I’m not sure what to title this piece as I begin writing, because my views are a little fuzzy, and by writing about them, I hope to sharpen them. That’s not true of me most of the time, but it is true of me now.
Let’s start with a good article from Dr. Jeff: 'Is the Fed Ahead of the Curve?' It’s a good article because it is well-thought out, and pokes at an insipid phrase “behind the curve.” In one sense, I don’t have an opinion on whether the FOMC is behind the curve or not. My opinions have been:
Now, there continue to be bad portents in many short-term lending markets. Take for example, this article on the BlackRock Cash Strategies Fund. In a situation where some money market funds and short-term income funds are under stress, the FOMC is unlikely to stop loosening over the intermediate term.
Clearly there are bad debts to be worked through, and the only way that they get worked out is through equity injections. Think of the bailing out of money market funds and SIVs (not the Super-SIV, which I said was unlikely to work), or the Sovereign Wealth Fund investments in some of the investment banks.
Now, one of my readers asked me to opine on this article by Peter Schiff, and this response from Michael Shedlock. Look, I’m not calling for a depression, or stagflation, at least not yet. At RealMoney, my favored term was “stagflation-lite.” Some modest rise in inflation while the economy grows slowly in real terms (as the government measures it). A few comments on the two articles:
One final note off of the excellent blog Naked Capitalism. They note, as I have, that the FOMC hasn’t been increasing the monetary base. As I wrote at the end of last week in RealMoney (The Fed Has Shifted the Way it Conducts Monetary Policy):
Understanding monetary policy isn’t hard, but you have to look at the full picture, including the presently missing M3. I have a proxy for M3: total bank liabilities from the H8 report ( ALNLTLLB Index for those with a BB terminal). It’s a very good proxy, though not perfect. Over the last years, it has run at an annualized 9.4%. MZM has grown around 12.8%. The monetary base has grown around 3%, and oddly, has not been spiking up the way it usually does in December to facilitate year-end retail.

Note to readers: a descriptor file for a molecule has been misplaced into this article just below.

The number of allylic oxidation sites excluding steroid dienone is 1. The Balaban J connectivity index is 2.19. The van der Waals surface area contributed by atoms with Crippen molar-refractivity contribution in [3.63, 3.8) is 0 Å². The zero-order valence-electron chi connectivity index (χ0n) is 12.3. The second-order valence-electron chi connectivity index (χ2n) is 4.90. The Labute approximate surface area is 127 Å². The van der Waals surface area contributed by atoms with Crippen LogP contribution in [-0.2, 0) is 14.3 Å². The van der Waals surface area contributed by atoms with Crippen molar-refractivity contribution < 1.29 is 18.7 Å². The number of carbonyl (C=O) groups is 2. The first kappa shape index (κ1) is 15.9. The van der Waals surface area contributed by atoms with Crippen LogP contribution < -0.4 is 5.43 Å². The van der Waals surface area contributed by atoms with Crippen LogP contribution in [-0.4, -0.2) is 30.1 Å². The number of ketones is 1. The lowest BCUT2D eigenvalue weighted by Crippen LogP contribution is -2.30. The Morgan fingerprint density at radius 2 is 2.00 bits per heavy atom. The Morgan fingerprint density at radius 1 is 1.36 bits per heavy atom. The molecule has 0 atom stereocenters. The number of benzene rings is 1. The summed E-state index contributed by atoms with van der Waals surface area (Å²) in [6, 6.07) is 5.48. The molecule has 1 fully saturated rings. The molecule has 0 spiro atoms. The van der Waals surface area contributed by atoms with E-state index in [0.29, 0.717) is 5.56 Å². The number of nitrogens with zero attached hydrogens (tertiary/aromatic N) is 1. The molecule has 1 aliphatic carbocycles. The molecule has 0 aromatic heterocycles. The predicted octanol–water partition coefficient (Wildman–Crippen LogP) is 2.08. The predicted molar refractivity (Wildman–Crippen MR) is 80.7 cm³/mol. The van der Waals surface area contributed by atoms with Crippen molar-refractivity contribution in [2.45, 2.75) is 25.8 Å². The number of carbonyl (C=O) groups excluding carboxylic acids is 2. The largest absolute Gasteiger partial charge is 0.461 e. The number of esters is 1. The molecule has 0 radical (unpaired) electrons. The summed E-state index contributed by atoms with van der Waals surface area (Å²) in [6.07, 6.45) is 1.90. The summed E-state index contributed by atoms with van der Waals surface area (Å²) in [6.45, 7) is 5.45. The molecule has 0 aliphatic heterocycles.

The Fed is getting weird. At least, weird compared to the Greenspan era. They seem to be using regulatory policy to allow the banks to extend more credit, while leaving the monetary base almost unchanged. This is not a stable policy idea, particularly in an environment where banks are getting more skittish about lending to each other, and to consumers/homebuyers.
This has the odor of trying to be too clever, by not making permanent changes, trying to manage the credit troubles through temporary moves, and not permanently shifting policy through adding to the monetary base, which would encourage more price inflation. But more credit through the banks will encourage price inflation as well, and looking at the TED spread, it seems the markets have given only modest credit to the Fed’s temporary credit injections.
I am dubious that this will work, but I give the Fed credit for original thinking. Greenspan would have flooded us with liquidity by now. We haven’t had a permanent injection of liquidity in seven months, and that is a long time in historical terms. Even in tightening cycles we tend to get permanent injections more frequently than that.
Anyway, this is just another facet of how I view the Fed. Watch what they do, not what they say.
The Naked Capitalism piece extensively quotes John Hussman. I think John’s observations are correct here, but I would not be so bearish on the stock market.
After all of this disjointed writing, where does that leave me? Puzzled, and mostly neutral on my equity allocations. My observations could be wrong here. I’m skeptical of the efficacy of Fed actions, and of the willingness of foreigners to extend credit indefinitely, but they are trying hard to reflate dud assets (and the loans behind them) now. That excess liquidity will find its way to healthy assets, and I think I own some of those.
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